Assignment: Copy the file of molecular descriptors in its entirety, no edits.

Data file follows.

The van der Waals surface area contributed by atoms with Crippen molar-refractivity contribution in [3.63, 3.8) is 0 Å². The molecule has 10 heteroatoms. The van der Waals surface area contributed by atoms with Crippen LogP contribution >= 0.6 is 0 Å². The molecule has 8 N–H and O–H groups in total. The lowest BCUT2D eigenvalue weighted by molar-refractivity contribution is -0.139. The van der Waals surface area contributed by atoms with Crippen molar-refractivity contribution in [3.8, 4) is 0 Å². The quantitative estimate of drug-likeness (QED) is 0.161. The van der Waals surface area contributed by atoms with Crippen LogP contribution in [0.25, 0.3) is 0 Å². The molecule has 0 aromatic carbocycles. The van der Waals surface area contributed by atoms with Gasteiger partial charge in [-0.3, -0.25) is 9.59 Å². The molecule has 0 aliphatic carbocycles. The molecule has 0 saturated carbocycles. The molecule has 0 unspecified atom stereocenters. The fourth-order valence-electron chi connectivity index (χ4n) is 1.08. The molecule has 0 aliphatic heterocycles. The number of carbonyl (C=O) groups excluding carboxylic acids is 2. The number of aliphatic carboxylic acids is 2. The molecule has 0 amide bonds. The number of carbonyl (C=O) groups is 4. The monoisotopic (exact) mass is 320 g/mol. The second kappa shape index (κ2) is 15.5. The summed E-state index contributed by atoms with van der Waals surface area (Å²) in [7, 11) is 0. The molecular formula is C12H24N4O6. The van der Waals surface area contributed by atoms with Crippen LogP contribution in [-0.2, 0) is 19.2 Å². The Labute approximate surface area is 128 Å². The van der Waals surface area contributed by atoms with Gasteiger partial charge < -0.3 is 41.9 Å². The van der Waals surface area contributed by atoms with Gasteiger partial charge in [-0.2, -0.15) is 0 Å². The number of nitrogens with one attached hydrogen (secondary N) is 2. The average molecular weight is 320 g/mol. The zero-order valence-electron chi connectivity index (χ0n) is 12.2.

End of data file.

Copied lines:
The van der Waals surface area contributed by atoms with Crippen molar-refractivity contribution in [3.63, 3.8) is 0 Å². The molecule has 10 heteroatoms. The van der Waals surface area contributed by atoms with Crippen LogP contribution >= 0.6 is 0 Å². The molecule has 8 N–H and O–H groups in total. The lowest BCUT2D eigenvalue weighted by molar-refractivity contribution is -0.139. The van der Waals surface area contributed by atoms with Crippen molar-refractivity contribution in [3.8, 4) is 0 Å². The quantitative estimate of drug-likeness (QED) is 0.161. The van der Waals surface area contributed by atoms with Crippen LogP contribution in [0.25, 0.3) is 0 Å². The molecule has 0 aromatic carbocycles. The van der Waals surface area contributed by atoms with Gasteiger partial charge in [-0.3, -0.25) is 9.59 Å². The molecule has 0 aliphatic carbocycles. The molecule has 0 saturated carbocycles. The molecule has 0 unspecified atom stereocenters. The fourth-order valence-electron chi connectivity index (χ4n) is 1.08. The molecule has 0 aliphatic heterocycles. The number of carbonyl (C=O) groups excluding carboxylic acids is 2. The number of aliphatic carboxylic acids is 2. The molecule has 0 amide bonds. The number of carbonyl (C=O) groups is 4. The monoisotopic (exact) mass is 320 g/mol. The second kappa shape index (κ2) is 15.5. The summed E-state index contributed by atoms with van der Waals surface area (Å²) in [7, 11) is 0. The molecular formula is C12H24N4O6. The van der Waals surface area contributed by atoms with Crippen LogP contribution in [-0.2, 0) is 19.2 Å². The Labute approximate surface area is 128 Å². The van der Waals surface area contributed by atoms with Gasteiger partial charge < -0.3 is 41.9 Å². The van der Waals surface area contributed by atoms with Gasteiger partial charge in [-0.2, -0.15) is 0 Å². The number of nitrogens with one attached hydrogen (secondary N) is 2. The average molecular weight is 320 g/mol. The zero-order valence-electron chi connectivity index (χ0n) is 12.2.